Direct mail is dying. Again.

Let’s see — what forms of fundraising are dead or dying this week? Direct mail? Deader than a doornail. Radio? Pushing up the daisies. Email? Moribund.

That’s what it’s like to read some of the blogs in our industry. You can create a facsimile of vision by making sweeping proclamations about the death of entire fundraising media.

(One clown recently claimed that Twitter fundraising is about to kick the bucket. Really! It hasn’t even come to life yet, and it’s already dying!)

Newton’s Media Fix looks at these premature dire predictions at The Chicken Little Syndrome — The Sky is Falling!

… we are living in a changing world. Sure, there are new and exciting ways to communicate our message. Everyone thought when TV came on the scene that Radio was going to die and go away; when the Web came on the scene it was going to gobble up TV and TV was going to go away. Neither theories has proven to be true. Projections of doom are often overly-pessimistic and sometimes can cause very unwise reactions or, even worse, sudden over-reactions.

Change is inevitable. All the media are changing. We have to respond to these changes, or watch our efforts net less and less revenue for our causes.

But the only media likely to “die” anytime soon are the ones that never quite caught on in the first place. Like QR codes. And even then, I’d hesitate to pronounce them dead until it virtually no longer exists.

The fact that you (and all your buddies) never respond to direct mail says nothing about the health of direct mail. It doesn’t even point to a gloomy future for it. Direct mail is the greatest fundraising medium ever created — after the church collection plate. It’s changing, getting more complex and more expensive. But it’s not dying.

Next time you see, hear, or read someone telling you one of the established fundraising media is dead or dying, do this: Mentally mark that person as clueless; they have publicly displayed a mile-wide streak of either ignorance, incompetence, or irresponsibility. Take everything that person says with a big grain of salt until they prove themselves wiser and more reality-based.

And keep raising funds. By the media that work for you, not the ones people claim are the next big thing.


Comments

4 responses to “Direct mail is dying. Again.”

  1. Right on. Some people say that the university alumni phonathon is breathing its last. It isn’t. We just need to do a better job at it. By the way, I hate picking up the phone in the evening, but I don’t translate that into “phone is dead”. That’s how I give to the university I graduated from, while the mail piece tends to sit on the counter for weeks – it goes the way of all good intentions. Thus the danger of making any kind of decisions based on surveys or focus groups: What people tell you they prefer to respond to has no connection with what they actually DO respond to.

  2. Right on. Some people say that the university alumni phonathon is breathing its last. It isn’t. We just need to do a better job at it. By the way, I hate picking up the phone in the evening, but I don’t translate that into “phone is dead”. That’s how I give to the university I graduated from, while the mail piece tends to sit on the counter for weeks – it goes the way of all good intentions. Thus the danger of making any kind of decisions based on surveys or focus groups: What people tell you they prefer to respond to has no connection with what they actually DO respond to.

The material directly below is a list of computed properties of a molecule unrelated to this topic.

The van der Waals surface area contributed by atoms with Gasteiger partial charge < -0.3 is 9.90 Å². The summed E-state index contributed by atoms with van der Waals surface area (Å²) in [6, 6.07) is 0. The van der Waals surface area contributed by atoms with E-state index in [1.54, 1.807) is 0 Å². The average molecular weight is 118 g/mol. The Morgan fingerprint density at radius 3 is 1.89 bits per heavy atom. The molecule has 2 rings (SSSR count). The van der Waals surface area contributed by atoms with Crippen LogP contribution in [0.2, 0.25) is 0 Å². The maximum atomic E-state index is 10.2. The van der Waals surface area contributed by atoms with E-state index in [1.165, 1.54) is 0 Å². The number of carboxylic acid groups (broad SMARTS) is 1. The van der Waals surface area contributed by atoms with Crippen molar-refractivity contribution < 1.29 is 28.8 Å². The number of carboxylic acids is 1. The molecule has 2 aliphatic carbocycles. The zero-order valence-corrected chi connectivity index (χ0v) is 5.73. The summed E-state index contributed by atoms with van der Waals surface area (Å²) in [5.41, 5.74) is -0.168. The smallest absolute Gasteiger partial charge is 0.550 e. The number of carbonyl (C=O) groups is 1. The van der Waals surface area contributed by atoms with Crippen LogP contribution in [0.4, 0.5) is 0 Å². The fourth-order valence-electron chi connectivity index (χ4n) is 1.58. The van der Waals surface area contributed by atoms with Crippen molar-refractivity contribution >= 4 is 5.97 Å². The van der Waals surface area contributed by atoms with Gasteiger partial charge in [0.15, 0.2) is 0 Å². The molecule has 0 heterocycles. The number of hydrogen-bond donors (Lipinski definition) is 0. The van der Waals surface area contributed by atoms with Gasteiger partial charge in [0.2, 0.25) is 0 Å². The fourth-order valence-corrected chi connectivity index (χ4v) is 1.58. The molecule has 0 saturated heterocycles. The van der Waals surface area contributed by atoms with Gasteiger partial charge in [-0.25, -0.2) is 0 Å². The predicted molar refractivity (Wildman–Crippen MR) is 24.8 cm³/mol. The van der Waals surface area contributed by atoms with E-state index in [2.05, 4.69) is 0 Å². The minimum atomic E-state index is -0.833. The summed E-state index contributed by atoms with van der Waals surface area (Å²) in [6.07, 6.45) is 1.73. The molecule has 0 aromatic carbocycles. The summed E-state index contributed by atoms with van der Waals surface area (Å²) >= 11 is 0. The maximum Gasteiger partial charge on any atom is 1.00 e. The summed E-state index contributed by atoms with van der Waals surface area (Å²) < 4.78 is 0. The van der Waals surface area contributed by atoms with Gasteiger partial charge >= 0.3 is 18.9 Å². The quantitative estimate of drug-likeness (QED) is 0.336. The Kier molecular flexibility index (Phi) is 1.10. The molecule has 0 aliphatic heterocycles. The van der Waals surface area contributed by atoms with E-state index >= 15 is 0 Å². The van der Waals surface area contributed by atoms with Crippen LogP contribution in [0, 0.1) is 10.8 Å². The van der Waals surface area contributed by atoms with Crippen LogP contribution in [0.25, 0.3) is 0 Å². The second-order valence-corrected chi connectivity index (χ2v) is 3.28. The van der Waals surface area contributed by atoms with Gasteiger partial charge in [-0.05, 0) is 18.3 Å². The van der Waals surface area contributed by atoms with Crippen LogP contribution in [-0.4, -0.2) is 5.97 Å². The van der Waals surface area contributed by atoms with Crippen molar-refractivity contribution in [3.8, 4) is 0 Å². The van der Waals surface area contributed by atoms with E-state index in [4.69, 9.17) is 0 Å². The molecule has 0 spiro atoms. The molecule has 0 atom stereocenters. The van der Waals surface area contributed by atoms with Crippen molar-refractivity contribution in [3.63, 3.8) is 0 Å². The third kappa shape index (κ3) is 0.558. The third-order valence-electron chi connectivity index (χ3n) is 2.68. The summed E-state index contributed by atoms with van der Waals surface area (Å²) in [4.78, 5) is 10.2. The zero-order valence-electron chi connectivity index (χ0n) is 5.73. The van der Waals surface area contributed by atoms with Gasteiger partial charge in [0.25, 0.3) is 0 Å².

3. Great post, I think non-profits need to figure out where their audience is and also work on how to integrate the fundraising mediums that their audiences are using. At my last nonprofit job they never wanted to mail anything, they said for budget reasons, but a lot of our donors were older and I think they missed out on opportunities by going to an almost exclusively online fundraising model. My new job is much more open to the ideas of integrating a mail, email and social media campaign which is really exciting!

  4. Great post, I think non-profits need to figure out where their audience is and also work on how to integrate the fundraising mediums that their audiences are using. At my last nonprofit job they never wanted to mail anything, they said for budget reasons, but a lot of our donors were older and I think they missed out on opportunities by going to an almost exclusively online fundraising model. My new job is much more open to the ideas of integrating a mail, email and social media campaign which is really exciting!

Leave a Reply

What this blog is about

The future of fundraising is not about social media, online video, or SEM. It’s not about any technology, medium, or technique. It’s about donors. If you need to raise funds from donors, you need to study them, respect them, and build everything you do around them. And the future? It’s already here. More.

Blog policies

Subscribe

Get new posts by email:

About the blogger

Jeff BrooksJeff Brooks has been serving the nonprofit community for more than 35 years and blogging about it since 2005. He considers fundraising the most noble of pursuits and hopes you’ll join him in that opinion. You can reach him at jeff [at] jeff-brooks [dot] com. More.


Archives

Blogroll

Categories


Search the blog

The future of fundraising is not about social media, online video, or SEM. It’s not about any technology, medium, or technique. It’s about donors. If you need to raise funds from donors, you need to study them, respect them, and build everything you do around them. And the future? It’s already here. More.

Recent Comments

About the blogger

Jeff Brooks has been serving the nonprofit community for more than 30 years and blogging about it since 2005. He considers fundraising the most noble of pursuits and hopes you’ll join him in that opinion. You can reach him at jeff [at] jeff-brooks [dot] com.